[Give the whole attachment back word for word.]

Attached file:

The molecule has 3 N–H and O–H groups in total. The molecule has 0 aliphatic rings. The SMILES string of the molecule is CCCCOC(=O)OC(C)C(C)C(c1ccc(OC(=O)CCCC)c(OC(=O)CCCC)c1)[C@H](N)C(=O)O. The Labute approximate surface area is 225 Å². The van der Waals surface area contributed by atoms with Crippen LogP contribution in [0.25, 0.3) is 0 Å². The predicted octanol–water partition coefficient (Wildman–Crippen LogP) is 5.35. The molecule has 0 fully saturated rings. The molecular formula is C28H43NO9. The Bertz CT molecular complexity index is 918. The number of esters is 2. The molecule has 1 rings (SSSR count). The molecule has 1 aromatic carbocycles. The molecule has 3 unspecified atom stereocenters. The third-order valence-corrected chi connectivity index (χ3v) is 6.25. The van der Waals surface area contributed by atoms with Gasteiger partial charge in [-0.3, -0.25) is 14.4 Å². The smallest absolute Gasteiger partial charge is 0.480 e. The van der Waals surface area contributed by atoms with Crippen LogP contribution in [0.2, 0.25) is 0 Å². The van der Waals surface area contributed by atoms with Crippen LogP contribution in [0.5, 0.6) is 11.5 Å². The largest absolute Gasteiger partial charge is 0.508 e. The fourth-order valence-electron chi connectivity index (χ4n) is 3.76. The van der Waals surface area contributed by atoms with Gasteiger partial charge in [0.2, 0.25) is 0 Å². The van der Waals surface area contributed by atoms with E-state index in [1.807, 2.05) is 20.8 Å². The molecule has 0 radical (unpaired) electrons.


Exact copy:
The molecule has 3 N–H and O–H groups in total. The molecule has 0 aliphatic rings. The SMILES string of the molecule is CCCCOC(=O)OC(C)C(C)C(c1ccc(OC(=O)CCCC)c(OC(=O)CCCC)c1)[C@H](N)C(=O)O. The Labute approximate surface area is 225 Å². The van der Waals surface area contributed by atoms with Crippen LogP contribution in [0.25, 0.3) is 0 Å². The predicted octanol–water partition coefficient (Wildman–Crippen LogP) is 5.35. The molecule has 0 fully saturated rings. The molecular formula is C28H43NO9. The Bertz CT molecular complexity index is 918. The number of esters is 2. The molecule has 1 rings (SSSR count). The molecule has 1 aromatic carbocycles. The molecule has 3 unspecified atom stereocenters. The third-order valence-corrected chi connectivity index (χ3v) is 6.25. The van der Waals surface area contributed by atoms with Gasteiger partial charge in [-0.3, -0.25) is 14.4 Å². The smallest absolute Gasteiger partial charge is 0.480 e. The van der Waals surface area contributed by atoms with Crippen LogP contribution in [0.2, 0.25) is 0 Å². The van der Waals surface area contributed by atoms with Crippen LogP contribution in [0.5, 0.6) is 11.5 Å². The largest absolute Gasteiger partial charge is 0.508 e. The fourth-order valence-electron chi connectivity index (χ4n) is 3.76. The van der Waals surface area contributed by atoms with Gasteiger partial charge in [0.2, 0.25) is 0 Å². The van der Waals surface area contributed by atoms with E-state index in [1.807, 2.05) is 20.8 Å². The molecule has 0 radical (unpaired) electrons.